Climate Change, Urbanization Put the Squeeze On Housing 2

Wednesday, June 11th, 2014
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Koen Olthuis
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Climate change and urbanization are challenging cities in much of the world to find room for responsible housing for residents.

Rising sea levels repeatedly flood rapidly-growing slum areas, but residents have few options for homes further from coastlines. Floating cities, Dutch architect Koen Olthuis said in his recent TED Talk, could help cities and residents adapt to climate change and urbanization while they alleviate a host of urban ills.

Eight of the world’s 10 largest cities are located on the coasts, and 70 per cent of the world’s people is expected to live in cities by 2050. As such, it can be a challenge finding adequate room for housing at all levels of affordability in large cities. Olthuis  said two ideas must change in order to enable new solutions: the idea that cities are static, and the idea that cities are full.

In place of the more static cities of the past and present, Olthuis envisions a dynamic city that adapts to change easily.

“In an ideal world, we would have a city that is ready for buildings to change, so each time that something happens you can bring in new buildings,” he said.

He pointed out that cities were regarded as full in the past, until Elisha Otis developed the elevator and cities began to grow vertically. The next frontier, Olthuis believes, could be building where there is not even land.

“Our generation has to look at water; most of the big cities worldwide are next to the water; Tokyo, Hong Kong, New York, they all have water and we don’t use it, not for building,” he said.

Olthuis’ construction method uses blocks of rigid foam encased in concrete to create platforms that can span thousands of square metres. Platforms can be linked together for larger projects.

“We can build exactly the same house as we built on land, but then on water,” he said.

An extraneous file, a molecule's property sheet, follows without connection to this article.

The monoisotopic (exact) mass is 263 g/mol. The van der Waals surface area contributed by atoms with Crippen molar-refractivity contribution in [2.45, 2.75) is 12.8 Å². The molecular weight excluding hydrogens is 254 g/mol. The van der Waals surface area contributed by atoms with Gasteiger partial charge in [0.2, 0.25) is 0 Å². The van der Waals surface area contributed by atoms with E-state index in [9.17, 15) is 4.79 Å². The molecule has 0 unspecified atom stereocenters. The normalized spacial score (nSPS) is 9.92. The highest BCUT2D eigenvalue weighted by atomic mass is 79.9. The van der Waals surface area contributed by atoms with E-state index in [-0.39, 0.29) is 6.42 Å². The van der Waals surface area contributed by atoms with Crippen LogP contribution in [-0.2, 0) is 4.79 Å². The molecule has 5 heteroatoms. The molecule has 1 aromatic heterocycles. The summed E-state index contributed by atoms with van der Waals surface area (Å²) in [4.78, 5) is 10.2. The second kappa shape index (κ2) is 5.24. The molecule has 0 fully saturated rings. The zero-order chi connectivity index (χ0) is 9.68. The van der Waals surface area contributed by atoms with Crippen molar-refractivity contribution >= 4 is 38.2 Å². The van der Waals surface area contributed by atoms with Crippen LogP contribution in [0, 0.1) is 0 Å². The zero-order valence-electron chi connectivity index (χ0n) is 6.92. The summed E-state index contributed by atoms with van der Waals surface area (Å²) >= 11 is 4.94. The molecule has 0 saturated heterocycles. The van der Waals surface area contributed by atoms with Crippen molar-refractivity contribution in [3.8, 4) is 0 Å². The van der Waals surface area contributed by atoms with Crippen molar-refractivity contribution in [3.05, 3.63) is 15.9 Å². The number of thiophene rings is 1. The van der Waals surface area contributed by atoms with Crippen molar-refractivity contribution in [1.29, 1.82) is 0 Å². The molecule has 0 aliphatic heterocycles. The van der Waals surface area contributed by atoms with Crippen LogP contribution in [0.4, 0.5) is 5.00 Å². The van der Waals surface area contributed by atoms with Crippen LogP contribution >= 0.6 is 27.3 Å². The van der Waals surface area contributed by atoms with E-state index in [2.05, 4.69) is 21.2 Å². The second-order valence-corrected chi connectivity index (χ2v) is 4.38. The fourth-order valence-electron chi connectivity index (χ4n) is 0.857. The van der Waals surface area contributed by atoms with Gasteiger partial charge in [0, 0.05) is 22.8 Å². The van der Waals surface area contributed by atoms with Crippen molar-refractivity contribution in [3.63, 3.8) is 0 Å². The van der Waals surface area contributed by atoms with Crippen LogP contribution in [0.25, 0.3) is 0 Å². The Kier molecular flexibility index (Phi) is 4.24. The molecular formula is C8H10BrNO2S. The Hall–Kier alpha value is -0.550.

Married to the use of water for building are ‘city apps,’ which Olthuis describes as individual components that can be ordered from a supplier and added to a home, building, or neighbourhood. City apps, such as a sanitation or potable water app, could be leased by a city, business owner, or homeowner, constructed by a business elsewhere, and delivered as needed. Each app then could be used as long as needed, and then upgraded or transported elsewhere and re-used when the need is gone.

This model creates a market for private enterprise, Olthuis said, and also adds to cities’ flexibility and sustainability, while adhering to his concept of “scarless development.”

Cities become more flexible and sustainable when buildings can be moved and re-used easily and don’t need a foundation. Scarless development also furthers the sustainability of the projects, with Olthuis telling Inhabitat “the building leaves neither a physical footprint nor carbon footprint.”

Waterstudio, Olthuis’ architecture firm, is currently building the Communications App, a floating shipping container with 20 tablets and two television screens connected to the internet. The app will be delivered to Kampala, Uganda, when complete.

Building on water also provides opportunities for a more sustainable approach to heating and cooling. His concept for a floating mosque for the United Arab Emirates, for example, sees seawater recirculated through the walls to cool the building.

One project currently under development is The Westlands in the Netherlands. The Westlands will include floating social housing, floating apartment buildings and floating islands. The site is currently a polder, a low-lying area of land that’s protected by dikes and pumps. When the project is complete, the land will be inundated to a depth of about two metres.

Floating cities also offer increased safety in severe conditions such as earthquakes and hurricanes.

“We have cities all over the world that are threatened by floods,” Olthuis said, adding that floating buildings can rise with floodwaters, and can move up and down when pounded by hurricanes.

“Building on water is more safe than building on land,” he said.

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  1. David Chandler OAM

    Steve, addressing climate change seems to have slid down the rankings a bit recently, but the problem will not go away. we do need a reformation in the way we construct and how buildings perform. This weeks Massive Timber Seminar gave practical examples of how wood is making a real contribution to lowering the carbon foot print of new buildings and making them more sustainable during their life. Cost are coming down and CLT is a real option for medium scaled multi-unit construction with early examples already in Australia. The challenge will be to promote the affordable and practical not the exotic. And watch the monocoque thermoplastic space in construction some interesting innovations coming out of MIT in the US.

  2. Steve

    David, thanks for the comment. CLT is on my list for further study, along with other similar materials.

    I appreciate your suggestions any time.